Steve Nash reacts to James Harden trade, talks about how Nets' Big 3 will fit together

Ryan Morik
·2 min read
Steve Nash shouts from bench during Wizards game
Steve Nash shouts from bench during Wizards game

With James Harden officially a Brooklyn Net, Steve Nash was finally able to talk about the big blockbuster trade.

Nash spoke with reporters on Friday about how excited he was to have another future Hall of Famer on his roster.

"We're excited — we got one of the premiere players in the world," said Nash.

It's easy to look at the Nets' roster on paper and not think they are immediate title contenders, but the main question mark surrounding this new Big 3 is how they will all fit in together.

Nash didn't seem worried.

"It's a great problem to have, because they're all extremely talented offensive players. I think defensively, they also are all very capable defenders. They're intelligent and experienced players. While we have to go down this path and figure out what the best way to defend is with this group, I do think that there's more potential than maybe people assess from the outside, on paper," Nash said.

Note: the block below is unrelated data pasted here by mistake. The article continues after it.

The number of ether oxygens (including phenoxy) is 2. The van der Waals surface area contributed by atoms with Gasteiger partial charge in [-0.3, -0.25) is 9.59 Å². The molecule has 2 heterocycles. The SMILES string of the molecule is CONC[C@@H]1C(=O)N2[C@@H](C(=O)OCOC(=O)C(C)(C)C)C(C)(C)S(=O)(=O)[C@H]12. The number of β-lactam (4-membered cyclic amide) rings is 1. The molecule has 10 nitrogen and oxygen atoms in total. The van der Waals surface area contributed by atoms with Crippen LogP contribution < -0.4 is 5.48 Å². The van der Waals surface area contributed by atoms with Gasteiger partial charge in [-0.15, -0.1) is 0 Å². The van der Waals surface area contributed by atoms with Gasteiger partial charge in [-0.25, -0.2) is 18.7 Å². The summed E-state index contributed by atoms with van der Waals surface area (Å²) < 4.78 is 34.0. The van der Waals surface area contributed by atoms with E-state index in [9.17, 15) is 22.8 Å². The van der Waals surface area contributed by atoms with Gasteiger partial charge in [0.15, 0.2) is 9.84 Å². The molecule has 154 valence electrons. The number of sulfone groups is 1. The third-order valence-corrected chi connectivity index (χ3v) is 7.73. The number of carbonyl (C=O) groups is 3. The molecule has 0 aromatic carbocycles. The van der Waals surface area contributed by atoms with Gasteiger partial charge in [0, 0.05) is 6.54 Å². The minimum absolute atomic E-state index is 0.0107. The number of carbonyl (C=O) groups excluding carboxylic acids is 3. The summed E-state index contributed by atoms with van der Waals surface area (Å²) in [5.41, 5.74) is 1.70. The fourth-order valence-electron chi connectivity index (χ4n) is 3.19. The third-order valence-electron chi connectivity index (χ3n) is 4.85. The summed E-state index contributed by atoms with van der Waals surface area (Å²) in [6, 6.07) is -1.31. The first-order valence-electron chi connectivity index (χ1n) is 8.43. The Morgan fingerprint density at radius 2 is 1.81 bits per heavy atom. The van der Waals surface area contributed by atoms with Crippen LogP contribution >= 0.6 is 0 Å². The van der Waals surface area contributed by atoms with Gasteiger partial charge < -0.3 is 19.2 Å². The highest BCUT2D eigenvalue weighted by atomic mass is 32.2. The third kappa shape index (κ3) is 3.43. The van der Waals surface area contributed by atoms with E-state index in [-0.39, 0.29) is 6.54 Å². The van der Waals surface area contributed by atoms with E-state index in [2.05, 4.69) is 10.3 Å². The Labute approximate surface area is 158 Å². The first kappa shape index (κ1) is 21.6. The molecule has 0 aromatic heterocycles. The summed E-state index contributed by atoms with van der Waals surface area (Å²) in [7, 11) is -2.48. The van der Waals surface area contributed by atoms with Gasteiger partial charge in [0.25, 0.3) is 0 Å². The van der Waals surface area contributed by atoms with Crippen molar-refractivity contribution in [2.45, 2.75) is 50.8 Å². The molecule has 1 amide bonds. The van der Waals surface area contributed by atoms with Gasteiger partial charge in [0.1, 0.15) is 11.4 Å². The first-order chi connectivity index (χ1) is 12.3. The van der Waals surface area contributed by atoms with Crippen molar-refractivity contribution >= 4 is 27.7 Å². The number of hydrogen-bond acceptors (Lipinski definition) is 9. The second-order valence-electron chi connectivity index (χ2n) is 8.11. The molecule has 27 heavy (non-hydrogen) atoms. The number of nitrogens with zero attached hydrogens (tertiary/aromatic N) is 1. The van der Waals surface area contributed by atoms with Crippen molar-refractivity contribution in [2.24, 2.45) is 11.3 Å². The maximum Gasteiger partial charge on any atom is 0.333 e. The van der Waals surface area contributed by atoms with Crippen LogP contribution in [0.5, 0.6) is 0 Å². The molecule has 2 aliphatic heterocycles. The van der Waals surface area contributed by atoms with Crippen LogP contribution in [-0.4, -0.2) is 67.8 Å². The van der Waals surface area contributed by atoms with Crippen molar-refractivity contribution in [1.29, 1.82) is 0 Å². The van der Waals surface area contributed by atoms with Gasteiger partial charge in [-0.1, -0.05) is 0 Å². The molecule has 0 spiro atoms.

The first-year head coach noted that it's going to take some sacrifice from not just Harden, but as well as Kevin Durant and Kyrie Irving to change up their games a bit if they want to be at the pinnacle of the basketball world.

“We want to win a championship for sure. That’s why we made the deal," Nash said. "That’s what we’re setting out to do. Having said that, we’re so far from that right now...

"We're gonna have to assess and refine and adapt as we go here. This is a new group of guys learning to play together for the first time, really before James' trade. We're still in that boat where we have talent but we have to form this thing and realize how effective they can be together and how efficient we can get their performances to be while playing together. That will take time."

The solution for the Nets is simple though - any sort of selfishness from any of Durant, Harden, or Irving will not work.

“If they really want to win," Nash said, "they’ll find a way to play together."